WHEN we marry, our lives become inextricably intertwined. And a natural expectation is that couples will merge everything, from home and family to finances. Increasingly, however, more couples tying the knot are choosing to keep their finances separate, opting to keep individual bank accounts instead of merging, or in addition to their joint accounts.
Below, women who have either opted to keep individual bank accounts instead of pooling all their money with their spouses, or in addition to their joint accounts, share why they do it.
Reniesha, 40, realtor:
Our money management skills are different. We also have several other responsibilities individually outside of our marriage that we need to honour and so it's best to do it from our resources instead of the wealth that we have pooled together. I believe that it reduces the chances of arguments about money. We have investments and so on together though, and we trust each other very much with managing all shared assets.
Georgette, 35, teacher:
I do not want a lot of my money being eaten up by my partner's train of baggage. He has too many expenses outside of our marriage with his parents, siblings and kids. While I don't mind gifting them, I don't want their care to be a monthly expense to me. Also, in case things go sour, it's just easier.
Charmaine, 39, business owner:
I love my husband, but I know what it's like to have a man that I trust bleed me dry. So to avoid all that I just decided not to open any joint account. We decided on who will take care of which bills and we have a financial advisor who manages all the assets that we acquired during the marriage. Of course, there will be miscellaneous expenses, but any one of us takes care of those; that's not a big deal. Money is one of the biggest issues for fights in relationships and even divorces, and I didn't want to deal with that distraction the second time around.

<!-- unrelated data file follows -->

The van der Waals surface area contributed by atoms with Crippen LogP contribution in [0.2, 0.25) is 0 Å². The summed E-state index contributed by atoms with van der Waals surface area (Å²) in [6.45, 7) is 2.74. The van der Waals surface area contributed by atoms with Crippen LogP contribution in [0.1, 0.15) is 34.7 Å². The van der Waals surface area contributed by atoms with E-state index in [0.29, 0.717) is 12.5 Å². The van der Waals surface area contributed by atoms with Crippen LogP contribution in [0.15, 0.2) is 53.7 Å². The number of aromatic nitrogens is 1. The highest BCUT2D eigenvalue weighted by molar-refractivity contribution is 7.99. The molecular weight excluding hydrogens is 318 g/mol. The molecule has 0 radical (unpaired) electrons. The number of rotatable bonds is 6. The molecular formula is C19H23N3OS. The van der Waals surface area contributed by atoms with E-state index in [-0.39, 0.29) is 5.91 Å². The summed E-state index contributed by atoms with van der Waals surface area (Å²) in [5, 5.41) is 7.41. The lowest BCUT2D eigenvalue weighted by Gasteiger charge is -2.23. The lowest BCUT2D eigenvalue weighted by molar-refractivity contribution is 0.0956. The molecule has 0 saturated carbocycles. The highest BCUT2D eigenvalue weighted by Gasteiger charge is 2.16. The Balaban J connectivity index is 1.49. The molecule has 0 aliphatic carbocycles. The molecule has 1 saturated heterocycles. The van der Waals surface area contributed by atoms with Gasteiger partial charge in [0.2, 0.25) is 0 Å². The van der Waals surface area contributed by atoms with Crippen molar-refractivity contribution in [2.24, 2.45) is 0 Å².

Nerissa, 29, nurse:
I have my account separately from our joint account because I have my individual needs — you know, those that include taking care of hobbies and fun time. Every couple should have some amount of discretionary funds that they can use. It's also a way to budget yourself, and it's also a way to reduce conflict in your relationship.
Melissa, 32, police officer:
I do it because my husband and I don't always see eye to eye about spending on certain things. I want to be able to do my hair and nails, for example, without having to fill out a questionnaire or without having to participate in a review session hosted by my husband right after. I have a 9 to 5 plus my business and I should be able to spend my money in peace once what should be deposited in our joint account reaches it.
Marlene, 54, business owner:
I have a separate bank account; it's a choice that my husband and I made together. However, my husband and I are five years into our marriage and a lot of what we acquired was before the marriage. The joint account includes savings and investments. We both have knowledge of our financial health, and we know we are in good standing and we are comfortable with that.
Sherlene, 29, engineer:
My husband is a heavy drinker and a gambler and when we had our shared account I remember waking up to a message about a substantial amount of money disappearing from our account. He pretended he didn't know where it went until I decided I was going to get the police involved. It happened again and I decided to get what I could from what was left and call it a day.